The sentences follow raids in 2011 on the offices of foreign non-governmental organisations (NGO). When former president Hosni Mubarak was ousted, new authorities accused the groups of receiving foreign funds illicitly and working without a licence.
Former director of the Egyptian branch of the Konrad Adenauer foundation, Andreas Jacobs was sentenced to five years in jail, while his colleague received a two-year sentence.Both said they will appeal the ruling.
The court also ordered the permanent closure of the branches of the NGOs where the staff worked.
As well as the Konrad Adenauer foundation, prison terms were also imposed on employees of US-based NGOs Freedom House, the International Republican Institute and the National Democratic Institute.
“We are outraged and deeply concerned over the stiff judgements against staff of the Konrad Adenauer Foundation in Cairo and the ordered closure of the office,” said German Foreign Minister Guido Westerwelle in a written statement.
“The action by the Egyptian justice is alarming. It weakens civil society as an important pillar of democracy in a new democratic Egypt,” he said.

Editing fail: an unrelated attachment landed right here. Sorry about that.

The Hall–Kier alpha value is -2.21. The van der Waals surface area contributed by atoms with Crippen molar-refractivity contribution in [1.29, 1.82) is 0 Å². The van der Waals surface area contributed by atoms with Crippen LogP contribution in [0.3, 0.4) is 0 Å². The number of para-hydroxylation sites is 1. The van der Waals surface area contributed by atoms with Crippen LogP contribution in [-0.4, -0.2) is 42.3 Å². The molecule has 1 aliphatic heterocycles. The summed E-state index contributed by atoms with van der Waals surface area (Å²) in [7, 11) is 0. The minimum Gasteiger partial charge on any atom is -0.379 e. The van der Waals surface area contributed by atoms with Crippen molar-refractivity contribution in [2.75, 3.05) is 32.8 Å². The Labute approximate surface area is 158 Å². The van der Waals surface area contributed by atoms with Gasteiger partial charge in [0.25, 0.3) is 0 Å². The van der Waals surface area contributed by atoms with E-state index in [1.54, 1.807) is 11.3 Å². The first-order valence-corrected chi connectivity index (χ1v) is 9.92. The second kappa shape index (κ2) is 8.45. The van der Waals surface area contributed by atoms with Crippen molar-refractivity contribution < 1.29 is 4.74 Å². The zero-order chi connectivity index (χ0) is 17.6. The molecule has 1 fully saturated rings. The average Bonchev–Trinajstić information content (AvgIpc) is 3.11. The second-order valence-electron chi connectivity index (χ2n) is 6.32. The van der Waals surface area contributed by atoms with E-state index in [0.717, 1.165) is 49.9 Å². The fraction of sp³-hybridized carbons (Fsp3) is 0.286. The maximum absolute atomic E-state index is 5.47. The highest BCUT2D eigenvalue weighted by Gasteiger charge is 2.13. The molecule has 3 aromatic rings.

The verdict comes as Egypt debates a new law regulating NGOs that has been fiercely criticized by civil society groups.
“Today’s Egypt NGO verdict – an unjust verdict based on an unjust law, and the new draft NGO law would not produce a different outcome,” said Sarah Leah Whitson, executive director for the Middle East and North African Division of Human Rights Watch.
President Mohamed Morsi, who referred the bill to the Islamist-dominated senate last week, pledged that he “does not aspire to control civil society,” in a departure from Mubarak’s strongman tactics.
He has insisted that he must reform a corrupt inherited bureaucracy and instil transparency.
His aides say that the NGO bill was drafted in that spirit. But many NGOs, already wary of the Islamist president, say it is an attempt to assert control over the foreign funding of projects such as human rights advocacy.
EU Foreign Policy chief Catherine Ashton said she “fears that the draft law still contains elements that can unnecessarily constrain the work of NGOs in Egypt and hinder our capacity as a foreign donor to support their work.”
“The draft law has to be in line with international standards and obligations of Egypt,” she said.